You Know It When You See It: Romance, Erotica, and Porn

In a post 50-Shades world (and, indeed, in a pre-50 Shades world, but let’s not quibble), one thing in romance publishing is for sure: things are getting hot in here. But not all sizzle is created the same, so when it comes down to getting down, what is the difference between romance, erotic romance, erotica, and porn?

Romance: For all its bad reputation, romance is not synonymous with sex. There are whole subcategories of romance where the characters don’t have sex. There are also whole subcategories where the characters have sex, but it doesn’t get written about. There’s also romance where the characters go at it like rabbits and all the gory minutia are shared in deep, graphic detail. This is because romance isn’t defined by sex. A genre romance novel is defined by two things: a strong emphasis on a romantic relationship, and a happy, emotionally uplifting ending. If it doesn’t have these two things, then it’s not a romance.

Erotic Romance: At it’s base, erotic romance still leans heavily on the romance aspect of the novel. Sex will play an inherent role in the story, character growth, and relationship development, and can’t be removed without undermining or damaging the story. The sex is normally frequent, graphic, and often explores varying degrees of kink, but it still needs to conform to genre romance conventions.

Erotica: Erotica is often the story of the individual, discovering aspects of themselves through sex, and this is the most significant divergence from romance, where the story is focused on the development of a relationship. Sex plays a major part in the character development, and often the plot as well. Without sex, there is no story, and even if a romance eventuates, the overall focus is on the individual.

Porn: There is no expectation of character or plot development. This style of writing is designed to titillate and arouse, with the focus on sexual gratification. Good porn can accomplish more, but that is incidental, as the focus is key.

For romance, erotic romance and erotica, sex has purpose in the context of the story: it provides growth, exposition, or plot . For porn, the story is merely a vehicle to deliver the sex.

For a quick, easy reference, I really like this short definition from Janet/Robin of Dear Author:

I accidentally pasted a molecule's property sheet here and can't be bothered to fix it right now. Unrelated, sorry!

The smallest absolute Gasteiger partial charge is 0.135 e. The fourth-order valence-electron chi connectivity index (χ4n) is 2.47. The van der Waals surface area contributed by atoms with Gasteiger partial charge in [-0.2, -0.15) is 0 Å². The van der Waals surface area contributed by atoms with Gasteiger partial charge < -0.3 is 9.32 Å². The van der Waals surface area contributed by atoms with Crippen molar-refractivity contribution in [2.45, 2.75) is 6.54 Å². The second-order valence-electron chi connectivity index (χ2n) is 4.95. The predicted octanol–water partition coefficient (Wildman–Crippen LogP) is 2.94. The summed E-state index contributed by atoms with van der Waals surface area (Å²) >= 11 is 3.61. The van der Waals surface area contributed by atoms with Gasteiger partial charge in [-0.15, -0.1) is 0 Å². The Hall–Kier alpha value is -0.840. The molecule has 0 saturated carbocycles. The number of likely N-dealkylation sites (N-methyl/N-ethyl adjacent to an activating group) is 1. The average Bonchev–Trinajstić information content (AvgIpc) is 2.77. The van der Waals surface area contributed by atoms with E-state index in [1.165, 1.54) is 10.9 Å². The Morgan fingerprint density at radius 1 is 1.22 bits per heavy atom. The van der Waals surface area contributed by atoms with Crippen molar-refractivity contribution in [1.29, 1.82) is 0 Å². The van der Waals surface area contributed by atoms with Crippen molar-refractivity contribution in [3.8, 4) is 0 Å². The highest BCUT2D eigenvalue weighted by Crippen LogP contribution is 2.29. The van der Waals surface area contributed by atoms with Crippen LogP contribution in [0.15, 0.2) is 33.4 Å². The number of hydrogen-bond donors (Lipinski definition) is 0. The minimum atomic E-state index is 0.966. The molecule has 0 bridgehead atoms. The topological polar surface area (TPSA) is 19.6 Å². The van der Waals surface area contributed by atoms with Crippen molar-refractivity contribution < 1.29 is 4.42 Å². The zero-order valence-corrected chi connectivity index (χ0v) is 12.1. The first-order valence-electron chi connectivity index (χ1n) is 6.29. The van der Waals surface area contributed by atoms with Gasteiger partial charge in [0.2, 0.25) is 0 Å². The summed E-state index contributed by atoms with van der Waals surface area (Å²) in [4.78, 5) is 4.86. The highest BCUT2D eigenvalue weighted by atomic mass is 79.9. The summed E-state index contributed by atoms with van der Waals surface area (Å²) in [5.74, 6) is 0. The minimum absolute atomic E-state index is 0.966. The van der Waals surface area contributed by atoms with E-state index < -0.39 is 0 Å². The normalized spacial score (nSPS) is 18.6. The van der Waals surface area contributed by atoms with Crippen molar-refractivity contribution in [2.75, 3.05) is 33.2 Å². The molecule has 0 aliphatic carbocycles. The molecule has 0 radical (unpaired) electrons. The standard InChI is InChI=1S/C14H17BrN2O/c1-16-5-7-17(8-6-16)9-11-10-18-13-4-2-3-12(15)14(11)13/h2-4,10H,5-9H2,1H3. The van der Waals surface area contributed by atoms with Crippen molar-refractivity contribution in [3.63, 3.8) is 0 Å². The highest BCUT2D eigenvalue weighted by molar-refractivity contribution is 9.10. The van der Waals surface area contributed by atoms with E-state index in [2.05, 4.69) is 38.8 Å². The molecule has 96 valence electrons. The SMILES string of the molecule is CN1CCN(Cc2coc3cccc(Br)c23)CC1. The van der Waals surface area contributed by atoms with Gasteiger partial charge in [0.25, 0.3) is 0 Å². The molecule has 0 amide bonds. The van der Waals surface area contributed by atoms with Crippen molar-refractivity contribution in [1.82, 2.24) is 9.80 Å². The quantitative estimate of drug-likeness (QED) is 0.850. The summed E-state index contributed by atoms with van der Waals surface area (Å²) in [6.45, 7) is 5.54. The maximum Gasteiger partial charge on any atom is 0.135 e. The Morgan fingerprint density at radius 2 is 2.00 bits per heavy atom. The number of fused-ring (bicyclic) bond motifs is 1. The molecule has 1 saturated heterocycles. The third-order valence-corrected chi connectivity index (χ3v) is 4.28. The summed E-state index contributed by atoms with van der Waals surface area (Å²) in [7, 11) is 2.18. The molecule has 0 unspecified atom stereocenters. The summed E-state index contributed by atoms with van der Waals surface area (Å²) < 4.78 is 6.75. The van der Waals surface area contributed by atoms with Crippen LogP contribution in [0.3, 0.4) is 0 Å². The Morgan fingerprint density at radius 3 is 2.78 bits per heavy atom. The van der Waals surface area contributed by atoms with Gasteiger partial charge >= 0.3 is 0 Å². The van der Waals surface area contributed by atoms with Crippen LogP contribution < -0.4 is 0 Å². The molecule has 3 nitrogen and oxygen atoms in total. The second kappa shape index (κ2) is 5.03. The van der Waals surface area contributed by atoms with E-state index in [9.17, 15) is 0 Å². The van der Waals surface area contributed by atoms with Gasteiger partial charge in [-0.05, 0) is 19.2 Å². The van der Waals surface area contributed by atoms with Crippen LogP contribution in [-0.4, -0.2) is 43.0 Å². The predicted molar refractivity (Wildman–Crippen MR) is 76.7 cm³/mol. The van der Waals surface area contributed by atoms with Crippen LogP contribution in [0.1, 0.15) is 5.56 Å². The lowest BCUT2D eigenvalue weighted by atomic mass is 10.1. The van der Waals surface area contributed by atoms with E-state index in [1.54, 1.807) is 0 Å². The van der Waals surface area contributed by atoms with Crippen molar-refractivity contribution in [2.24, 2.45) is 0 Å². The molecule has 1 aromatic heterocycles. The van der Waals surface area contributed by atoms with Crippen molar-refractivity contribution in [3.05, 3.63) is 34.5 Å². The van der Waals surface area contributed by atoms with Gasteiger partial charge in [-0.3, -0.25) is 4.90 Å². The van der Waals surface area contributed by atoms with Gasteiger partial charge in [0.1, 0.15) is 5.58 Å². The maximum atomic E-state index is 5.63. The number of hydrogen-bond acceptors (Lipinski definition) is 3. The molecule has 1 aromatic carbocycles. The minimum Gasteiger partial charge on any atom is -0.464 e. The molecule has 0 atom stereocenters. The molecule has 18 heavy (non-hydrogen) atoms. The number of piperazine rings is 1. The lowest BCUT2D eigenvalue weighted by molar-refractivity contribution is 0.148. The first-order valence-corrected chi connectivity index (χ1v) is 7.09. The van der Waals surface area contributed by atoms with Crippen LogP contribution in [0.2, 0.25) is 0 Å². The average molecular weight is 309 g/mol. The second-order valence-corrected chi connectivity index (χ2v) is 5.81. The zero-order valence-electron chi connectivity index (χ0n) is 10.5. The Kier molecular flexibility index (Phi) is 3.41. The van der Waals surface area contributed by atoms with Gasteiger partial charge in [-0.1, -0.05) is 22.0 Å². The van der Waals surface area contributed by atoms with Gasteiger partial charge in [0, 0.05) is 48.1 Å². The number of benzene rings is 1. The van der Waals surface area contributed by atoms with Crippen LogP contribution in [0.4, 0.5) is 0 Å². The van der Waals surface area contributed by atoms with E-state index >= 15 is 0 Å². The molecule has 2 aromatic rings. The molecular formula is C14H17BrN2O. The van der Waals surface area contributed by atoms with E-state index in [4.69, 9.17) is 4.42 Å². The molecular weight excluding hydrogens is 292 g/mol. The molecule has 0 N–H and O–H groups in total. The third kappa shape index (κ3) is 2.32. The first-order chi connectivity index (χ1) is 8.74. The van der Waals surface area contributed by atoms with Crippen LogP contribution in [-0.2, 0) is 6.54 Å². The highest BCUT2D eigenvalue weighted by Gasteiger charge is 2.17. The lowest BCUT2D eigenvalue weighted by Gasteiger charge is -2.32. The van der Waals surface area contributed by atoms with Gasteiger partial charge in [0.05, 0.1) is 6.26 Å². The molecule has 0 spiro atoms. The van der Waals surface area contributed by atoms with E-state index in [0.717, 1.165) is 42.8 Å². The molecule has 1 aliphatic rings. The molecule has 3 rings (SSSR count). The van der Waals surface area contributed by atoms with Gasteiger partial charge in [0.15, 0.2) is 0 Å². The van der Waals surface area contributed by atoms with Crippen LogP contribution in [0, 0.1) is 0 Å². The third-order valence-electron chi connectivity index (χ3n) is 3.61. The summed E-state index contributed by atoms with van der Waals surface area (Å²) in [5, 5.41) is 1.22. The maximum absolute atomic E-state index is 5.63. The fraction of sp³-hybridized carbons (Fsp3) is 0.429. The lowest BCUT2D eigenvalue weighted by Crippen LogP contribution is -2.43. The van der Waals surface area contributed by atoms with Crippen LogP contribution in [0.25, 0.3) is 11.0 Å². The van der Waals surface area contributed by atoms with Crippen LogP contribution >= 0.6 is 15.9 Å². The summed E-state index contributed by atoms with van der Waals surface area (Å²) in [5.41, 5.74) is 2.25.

Pornography: the exploration of the physical body through sex
Erotica: the exploration of the self through sex
ER: the exploration of romantic relationships/love (self+other(s)) through sex


Escape publishes hot romance and erotic romance. Looking for something sizzling? May we recommend the below?

24129You’ve never met housewives as hot as these…They’re wealthy and glamorous. The elite of society. But appearances can be deceiving. Bonus four epilogues, exclusive to this digital bind-up!


22577 A guarded recluse, some dirty pictures and a spark of curiosity that leads to a dangerous attraction.


20835A gripping,  blood-drenched saga about twin brothers, the men they love, and the enduring truth that true love never dies  — no matter how many times you kill it.


9692Regency England gets just a bit raunchy in this novella about a gently-raised lady who wants to feel like a woman…

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7 thoughts on “You Know It When You See It: Romance, Erotica, and Porn

  1. WE got asked at #DateNight with Jennie Jones & Juanita Kees last week how we liked our romance: “Mild” “Steamy” or “Freakin’ Hot” were the choices. Pretty sure we all went with 50 Shades of Freakin’ Hot.

  2. This argument has been doing the rounds ever since Anais Nin was around. If you’ve not heard the story, she began writing stories for an anonymous collector who wanted just the sex and none of the poetry. She told him that his request for ‘clinical sex deprived of all the warmth of love’ had nearly made them lose interest in their passion–poetry. Clearly she made the distinction that without any emotional involvement sex for the sake of sex is just porn.

  3. Pingback: So…why erotica? | The Smut Shelf

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